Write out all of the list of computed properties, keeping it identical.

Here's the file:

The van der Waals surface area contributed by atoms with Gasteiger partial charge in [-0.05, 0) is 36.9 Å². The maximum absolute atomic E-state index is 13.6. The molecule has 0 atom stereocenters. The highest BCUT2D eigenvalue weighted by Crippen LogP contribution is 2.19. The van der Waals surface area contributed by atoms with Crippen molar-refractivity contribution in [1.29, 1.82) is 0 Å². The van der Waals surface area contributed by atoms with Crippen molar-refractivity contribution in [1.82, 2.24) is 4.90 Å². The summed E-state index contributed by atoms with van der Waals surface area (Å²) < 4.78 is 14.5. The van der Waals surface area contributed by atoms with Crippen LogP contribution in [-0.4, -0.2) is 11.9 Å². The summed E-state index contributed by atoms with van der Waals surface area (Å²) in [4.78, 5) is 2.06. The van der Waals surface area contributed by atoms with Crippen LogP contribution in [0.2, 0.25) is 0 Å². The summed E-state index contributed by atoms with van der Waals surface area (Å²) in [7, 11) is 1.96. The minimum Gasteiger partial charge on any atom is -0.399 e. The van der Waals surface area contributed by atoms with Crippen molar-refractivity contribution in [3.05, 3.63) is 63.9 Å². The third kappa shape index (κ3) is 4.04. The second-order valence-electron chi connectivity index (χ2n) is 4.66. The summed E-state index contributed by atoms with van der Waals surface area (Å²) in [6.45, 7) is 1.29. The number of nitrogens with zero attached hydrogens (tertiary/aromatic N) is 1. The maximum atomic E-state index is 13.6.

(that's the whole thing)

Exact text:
The van der Waals surface area contributed by atoms with Gasteiger partial charge in [-0.05, 0) is 36.9 Å². The maximum absolute atomic E-state index is 13.6. The molecule has 0 atom stereocenters. The highest BCUT2D eigenvalue weighted by Crippen LogP contribution is 2.19. The van der Waals surface area contributed by atoms with Crippen molar-refractivity contribution in [1.29, 1.82) is 0 Å². The van der Waals surface area contributed by atoms with Crippen molar-refractivity contribution in [1.82, 2.24) is 4.90 Å². The summed E-state index contributed by atoms with van der Waals surface area (Å²) < 4.78 is 14.5. The van der Waals surface area contributed by atoms with Crippen LogP contribution in [-0.4, -0.2) is 11.9 Å². The summed E-state index contributed by atoms with van der Waals surface area (Å²) in [4.78, 5) is 2.06. The van der Waals surface area contributed by atoms with Crippen LogP contribution in [0.2, 0.25) is 0 Å². The summed E-state index contributed by atoms with van der Waals surface area (Å²) in [7, 11) is 1.96. The minimum Gasteiger partial charge on any atom is -0.399 e. The van der Waals surface area contributed by atoms with Crippen molar-refractivity contribution in [3.05, 3.63) is 63.9 Å². The third kappa shape index (κ3) is 4.04. The second-order valence-electron chi connectivity index (χ2n) is 4.66. The summed E-state index contributed by atoms with van der Waals surface area (Å²) in [6.45, 7) is 1.29. The number of nitrogens with zero attached hydrogens (tertiary/aromatic N) is 1. The maximum atomic E-state index is 13.6.